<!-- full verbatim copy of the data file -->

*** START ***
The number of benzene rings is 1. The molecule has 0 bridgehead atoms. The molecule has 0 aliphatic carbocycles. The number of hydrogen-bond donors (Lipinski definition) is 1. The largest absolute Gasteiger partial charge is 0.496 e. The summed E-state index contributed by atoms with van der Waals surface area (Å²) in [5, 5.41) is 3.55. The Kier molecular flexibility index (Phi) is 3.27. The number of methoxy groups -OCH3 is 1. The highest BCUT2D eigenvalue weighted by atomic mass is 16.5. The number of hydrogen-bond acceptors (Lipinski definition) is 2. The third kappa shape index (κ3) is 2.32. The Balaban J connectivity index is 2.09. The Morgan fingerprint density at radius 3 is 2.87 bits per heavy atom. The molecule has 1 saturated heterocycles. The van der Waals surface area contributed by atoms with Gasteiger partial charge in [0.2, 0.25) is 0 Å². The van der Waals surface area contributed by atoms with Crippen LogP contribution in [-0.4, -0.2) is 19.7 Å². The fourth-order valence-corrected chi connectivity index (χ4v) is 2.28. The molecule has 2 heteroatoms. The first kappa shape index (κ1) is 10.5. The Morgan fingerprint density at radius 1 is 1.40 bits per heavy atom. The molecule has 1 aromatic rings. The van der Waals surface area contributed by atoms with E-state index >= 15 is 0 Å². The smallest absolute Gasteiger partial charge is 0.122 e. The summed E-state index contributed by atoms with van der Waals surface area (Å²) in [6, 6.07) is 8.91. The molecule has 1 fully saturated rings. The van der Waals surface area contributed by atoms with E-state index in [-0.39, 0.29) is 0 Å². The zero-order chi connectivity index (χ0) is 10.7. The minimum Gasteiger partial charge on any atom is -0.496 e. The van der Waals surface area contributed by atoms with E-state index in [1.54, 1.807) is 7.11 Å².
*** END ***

The number of benzene rings is 1. The molecule has 0 bridgehead atoms. The molecule has 0 aliphatic carbocycles. The number of hydrogen-bond donors (Lipinski definition) is 1. The largest absolute Gasteiger partial charge is 0.496 e. The summed E-state index contributed by atoms with van der Waals surface area (Å²) in [5, 5.41) is 3.55. The Kier molecular flexibility index (Phi) is 3.27. The number of methoxy groups -OCH3 is 1. The highest BCUT2D eigenvalue weighted by atomic mass is 16.5. The number of hydrogen-bond acceptors (Lipinski definition) is 2. The third kappa shape index (κ3) is 2.32. The Balaban J connectivity index is 2.09. The Morgan fingerprint density at radius 3 is 2.87 bits per heavy atom. The molecule has 1 saturated heterocycles. The van der Waals surface area contributed by atoms with Gasteiger partial charge in [0.2, 0.25) is 0 Å². The van der Waals surface area contributed by atoms with Crippen LogP contribution in [-0.4, -0.2) is 19.7 Å². The fourth-order valence-corrected chi connectivity index (χ4v) is 2.28. The molecule has 2 heteroatoms. The first kappa shape index (κ1) is 10.5. The Morgan fingerprint density at radius 1 is 1.40 bits per heavy atom. The molecule has 1 aromatic rings. The van der Waals surface area contributed by atoms with E-state index >= 15 is 0 Å². The smallest absolute Gasteiger partial charge is 0.122 e. The summed E-state index contributed by atoms with van der Waals surface area (Å²) in [6, 6.07) is 8.91. The molecule has 1 fully saturated rings. The van der Waals surface area contributed by atoms with E-state index in [-0.39, 0.29) is 0 Å². The zero-order chi connectivity index (χ0) is 10.7. The minimum Gasteiger partial charge on any atom is -0.496 e. The van der Waals surface area contributed by atoms with E-state index in [1.54, 1.807) is 7.11 Å².